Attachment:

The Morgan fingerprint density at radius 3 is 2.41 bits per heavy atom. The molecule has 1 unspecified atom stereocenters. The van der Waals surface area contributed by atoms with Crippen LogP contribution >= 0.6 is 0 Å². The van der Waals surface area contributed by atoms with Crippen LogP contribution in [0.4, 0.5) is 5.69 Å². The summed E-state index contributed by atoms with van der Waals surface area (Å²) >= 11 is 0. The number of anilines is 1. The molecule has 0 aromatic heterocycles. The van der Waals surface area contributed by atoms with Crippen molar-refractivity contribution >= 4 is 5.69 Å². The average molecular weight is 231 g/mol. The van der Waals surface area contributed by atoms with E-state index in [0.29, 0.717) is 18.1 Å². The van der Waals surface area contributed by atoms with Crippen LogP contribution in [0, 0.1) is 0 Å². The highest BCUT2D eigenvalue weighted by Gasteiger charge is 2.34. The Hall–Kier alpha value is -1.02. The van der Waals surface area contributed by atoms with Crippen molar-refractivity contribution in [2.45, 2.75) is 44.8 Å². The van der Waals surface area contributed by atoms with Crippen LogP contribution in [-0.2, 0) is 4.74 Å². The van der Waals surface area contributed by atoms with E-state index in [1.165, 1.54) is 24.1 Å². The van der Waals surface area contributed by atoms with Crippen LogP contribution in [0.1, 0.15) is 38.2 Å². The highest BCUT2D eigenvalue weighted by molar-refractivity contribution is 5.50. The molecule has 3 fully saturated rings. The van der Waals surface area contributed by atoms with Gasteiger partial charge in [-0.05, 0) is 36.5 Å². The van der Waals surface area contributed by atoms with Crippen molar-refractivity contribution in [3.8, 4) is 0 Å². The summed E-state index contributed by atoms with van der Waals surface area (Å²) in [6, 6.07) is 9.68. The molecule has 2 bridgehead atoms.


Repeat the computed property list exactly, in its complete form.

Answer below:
The Morgan fingerprint density at radius 3 is 2.41 bits per heavy atom. The molecule has 1 unspecified atom stereocenters. The van der Waals surface area contributed by atoms with Crippen LogP contribution >= 0.6 is 0 Å². The van der Waals surface area contributed by atoms with Crippen LogP contribution in [0.4, 0.5) is 5.69 Å². The summed E-state index contributed by atoms with van der Waals surface area (Å²) >= 11 is 0. The number of anilines is 1. The molecule has 0 aromatic heterocycles. The van der Waals surface area contributed by atoms with Crippen molar-refractivity contribution >= 4 is 5.69 Å². The average molecular weight is 231 g/mol. The van der Waals surface area contributed by atoms with E-state index in [0.29, 0.717) is 18.1 Å². The van der Waals surface area contributed by atoms with Crippen LogP contribution in [0, 0.1) is 0 Å². The highest BCUT2D eigenvalue weighted by Gasteiger charge is 2.34. The Hall–Kier alpha value is -1.02. The van der Waals surface area contributed by atoms with Crippen molar-refractivity contribution in [2.45, 2.75) is 44.8 Å². The van der Waals surface area contributed by atoms with Crippen LogP contribution in [-0.2, 0) is 4.74 Å². The van der Waals surface area contributed by atoms with E-state index in [1.165, 1.54) is 24.1 Å². The van der Waals surface area contributed by atoms with Crippen LogP contribution in [0.1, 0.15) is 38.2 Å². The highest BCUT2D eigenvalue weighted by molar-refractivity contribution is 5.50. The molecule has 3 fully saturated rings. The van der Waals surface area contributed by atoms with Gasteiger partial charge in [-0.05, 0) is 36.5 Å². The van der Waals surface area contributed by atoms with Crippen molar-refractivity contribution in [3.8, 4) is 0 Å². The summed E-state index contributed by atoms with van der Waals surface area (Å²) in [6, 6.07) is 9.68. The molecule has 2 bridgehead atoms.